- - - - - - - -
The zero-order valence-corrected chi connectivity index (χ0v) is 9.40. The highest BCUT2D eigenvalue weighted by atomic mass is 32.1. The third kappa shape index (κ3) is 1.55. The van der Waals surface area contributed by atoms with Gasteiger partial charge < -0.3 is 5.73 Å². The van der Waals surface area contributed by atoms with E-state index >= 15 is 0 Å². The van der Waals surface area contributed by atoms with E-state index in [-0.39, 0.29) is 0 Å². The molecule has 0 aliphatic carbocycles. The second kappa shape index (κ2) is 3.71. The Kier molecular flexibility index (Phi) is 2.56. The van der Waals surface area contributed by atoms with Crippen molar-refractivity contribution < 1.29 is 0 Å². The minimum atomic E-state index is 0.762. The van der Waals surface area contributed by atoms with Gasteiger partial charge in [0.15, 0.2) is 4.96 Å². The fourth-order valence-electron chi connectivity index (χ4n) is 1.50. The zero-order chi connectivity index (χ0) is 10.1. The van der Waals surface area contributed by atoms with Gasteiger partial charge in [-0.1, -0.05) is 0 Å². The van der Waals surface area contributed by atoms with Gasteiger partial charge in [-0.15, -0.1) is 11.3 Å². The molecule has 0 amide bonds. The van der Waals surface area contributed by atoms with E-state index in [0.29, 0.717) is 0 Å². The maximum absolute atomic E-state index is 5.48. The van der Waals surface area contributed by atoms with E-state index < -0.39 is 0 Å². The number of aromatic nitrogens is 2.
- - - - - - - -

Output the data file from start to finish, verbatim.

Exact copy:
The zero-order valence-corrected chi connectivity index (χ0v) is 9.40. The highest BCUT2D eigenvalue weighted by atomic mass is 32.1. The third kappa shape index (κ3) is 1.55. The van der Waals surface area contributed by atoms with Gasteiger partial charge < -0.3 is 5.73 Å². The van der Waals surface area contributed by atoms with E-state index >= 15 is 0 Å². The van der Waals surface area contributed by atoms with E-state index in [-0.39, 0.29) is 0 Å². The molecule has 0 aliphatic carbocycles. The second kappa shape index (κ2) is 3.71. The Kier molecular flexibility index (Phi) is 2.56. The van der Waals surface area contributed by atoms with Crippen molar-refractivity contribution < 1.29 is 0 Å². The minimum atomic E-state index is 0.762. The van der Waals surface area contributed by atoms with Gasteiger partial charge in [0.15, 0.2) is 4.96 Å². The fourth-order valence-electron chi connectivity index (χ4n) is 1.50. The zero-order chi connectivity index (χ0) is 10.1. The van der Waals surface area contributed by atoms with Gasteiger partial charge in [-0.1, -0.05) is 0 Å². The van der Waals surface area contributed by atoms with Gasteiger partial charge in [-0.15, -0.1) is 11.3 Å². The molecule has 0 amide bonds. The van der Waals surface area contributed by atoms with E-state index in [0.29, 0.717) is 0 Å². The maximum absolute atomic E-state index is 5.48. The van der Waals surface area contributed by atoms with E-state index < -0.39 is 0 Å². The number of aromatic nitrogens is 2.